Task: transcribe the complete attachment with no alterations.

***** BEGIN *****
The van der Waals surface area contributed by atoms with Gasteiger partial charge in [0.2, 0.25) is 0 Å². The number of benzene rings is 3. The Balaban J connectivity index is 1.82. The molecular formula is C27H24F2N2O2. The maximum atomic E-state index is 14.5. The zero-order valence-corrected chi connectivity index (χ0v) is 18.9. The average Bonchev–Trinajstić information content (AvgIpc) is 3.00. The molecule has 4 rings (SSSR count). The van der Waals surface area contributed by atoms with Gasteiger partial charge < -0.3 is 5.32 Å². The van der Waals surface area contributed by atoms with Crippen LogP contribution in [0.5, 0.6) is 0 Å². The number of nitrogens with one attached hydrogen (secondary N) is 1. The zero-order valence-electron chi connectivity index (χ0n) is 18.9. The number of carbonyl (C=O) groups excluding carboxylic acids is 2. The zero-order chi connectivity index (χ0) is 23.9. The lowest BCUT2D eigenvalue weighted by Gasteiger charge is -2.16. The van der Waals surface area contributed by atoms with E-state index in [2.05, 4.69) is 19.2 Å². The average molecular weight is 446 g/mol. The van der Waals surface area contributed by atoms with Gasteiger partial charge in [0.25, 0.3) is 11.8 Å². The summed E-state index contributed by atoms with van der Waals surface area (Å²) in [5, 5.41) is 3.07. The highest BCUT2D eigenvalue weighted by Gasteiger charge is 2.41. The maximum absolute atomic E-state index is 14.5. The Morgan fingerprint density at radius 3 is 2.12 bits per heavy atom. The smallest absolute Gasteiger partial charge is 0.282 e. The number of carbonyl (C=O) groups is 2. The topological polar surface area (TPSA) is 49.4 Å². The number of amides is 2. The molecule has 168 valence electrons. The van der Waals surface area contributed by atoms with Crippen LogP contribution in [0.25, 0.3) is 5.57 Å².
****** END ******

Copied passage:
The van der Waals surface area contributed by atoms with Gasteiger partial charge in [0.2, 0.25) is 0 Å². The number of benzene rings is 3. The Balaban J connectivity index is 1.82. The molecular formula is C27H24F2N2O2. The maximum atomic E-state index is 14.5. The zero-order valence-corrected chi connectivity index (χ0v) is 18.9. The average Bonchev–Trinajstić information content (AvgIpc) is 3.00. The molecule has 4 rings (SSSR count). The van der Waals surface area contributed by atoms with Gasteiger partial charge < -0.3 is 5.32 Å². The van der Waals surface area contributed by atoms with Crippen LogP contribution in [0.5, 0.6) is 0 Å². The number of nitrogens with one attached hydrogen (secondary N) is 1. The zero-order valence-electron chi connectivity index (χ0n) is 18.9. The number of carbonyl (C=O) groups excluding carboxylic acids is 2. The zero-order chi connectivity index (χ0) is 23.9. The lowest BCUT2D eigenvalue weighted by Gasteiger charge is -2.16. The van der Waals surface area contributed by atoms with E-state index in [2.05, 4.69) is 19.2 Å². The average molecular weight is 446 g/mol. The van der Waals surface area contributed by atoms with Gasteiger partial charge in [0.25, 0.3) is 11.8 Å². The summed E-state index contributed by atoms with van der Waals surface area (Å²) in [5, 5.41) is 3.07. The highest BCUT2D eigenvalue weighted by Gasteiger charge is 2.41. The maximum absolute atomic E-state index is 14.5. The Morgan fingerprint density at radius 3 is 2.12 bits per heavy atom. The smallest absolute Gasteiger partial charge is 0.282 e. The number of carbonyl (C=O) groups is 2. The topological polar surface area (TPSA) is 49.4 Å². The number of amides is 2. The molecule has 168 valence electrons. The van der Waals surface area contributed by atoms with Crippen LogP contribution in [0.25, 0.3) is 5.57 Å².